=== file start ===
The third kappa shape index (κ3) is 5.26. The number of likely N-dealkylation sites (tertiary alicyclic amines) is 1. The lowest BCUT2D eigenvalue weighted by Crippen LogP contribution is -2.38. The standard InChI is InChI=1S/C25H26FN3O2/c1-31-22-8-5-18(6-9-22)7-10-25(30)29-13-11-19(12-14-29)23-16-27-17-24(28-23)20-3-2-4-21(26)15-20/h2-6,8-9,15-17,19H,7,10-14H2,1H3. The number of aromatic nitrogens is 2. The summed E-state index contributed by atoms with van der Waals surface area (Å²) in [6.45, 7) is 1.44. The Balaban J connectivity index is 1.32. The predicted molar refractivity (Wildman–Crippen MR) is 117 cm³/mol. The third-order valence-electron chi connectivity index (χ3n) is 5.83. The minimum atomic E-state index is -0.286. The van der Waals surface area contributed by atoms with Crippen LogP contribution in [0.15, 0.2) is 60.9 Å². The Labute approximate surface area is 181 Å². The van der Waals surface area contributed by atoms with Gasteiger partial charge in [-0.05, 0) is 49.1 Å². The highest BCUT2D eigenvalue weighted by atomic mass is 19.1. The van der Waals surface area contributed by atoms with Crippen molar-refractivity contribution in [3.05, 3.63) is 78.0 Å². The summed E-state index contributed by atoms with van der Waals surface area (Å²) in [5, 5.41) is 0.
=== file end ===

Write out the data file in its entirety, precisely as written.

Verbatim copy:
The third kappa shape index (κ3) is 5.26. The number of likely N-dealkylation sites (tertiary alicyclic amines) is 1. The lowest BCUT2D eigenvalue weighted by Crippen LogP contribution is -2.38. The standard InChI is InChI=1S/C25H26FN3O2/c1-31-22-8-5-18(6-9-22)7-10-25(30)29-13-11-19(12-14-29)23-16-27-17-24(28-23)20-3-2-4-21(26)15-20/h2-6,8-9,15-17,19H,7,10-14H2,1H3. The number of aromatic nitrogens is 2. The summed E-state index contributed by atoms with van der Waals surface area (Å²) in [6.45, 7) is 1.44. The Balaban J connectivity index is 1.32. The predicted molar refractivity (Wildman–Crippen MR) is 117 cm³/mol. The third-order valence-electron chi connectivity index (χ3n) is 5.83. The minimum atomic E-state index is -0.286. The van der Waals surface area contributed by atoms with Crippen LogP contribution in [0.15, 0.2) is 60.9 Å². The Labute approximate surface area is 181 Å². The van der Waals surface area contributed by atoms with Gasteiger partial charge in [-0.05, 0) is 49.1 Å². The highest BCUT2D eigenvalue weighted by atomic mass is 19.1. The van der Waals surface area contributed by atoms with Crippen molar-refractivity contribution in [3.05, 3.63) is 78.0 Å². The summed E-state index contributed by atoms with van der Waals surface area (Å²) in [5, 5.41) is 0.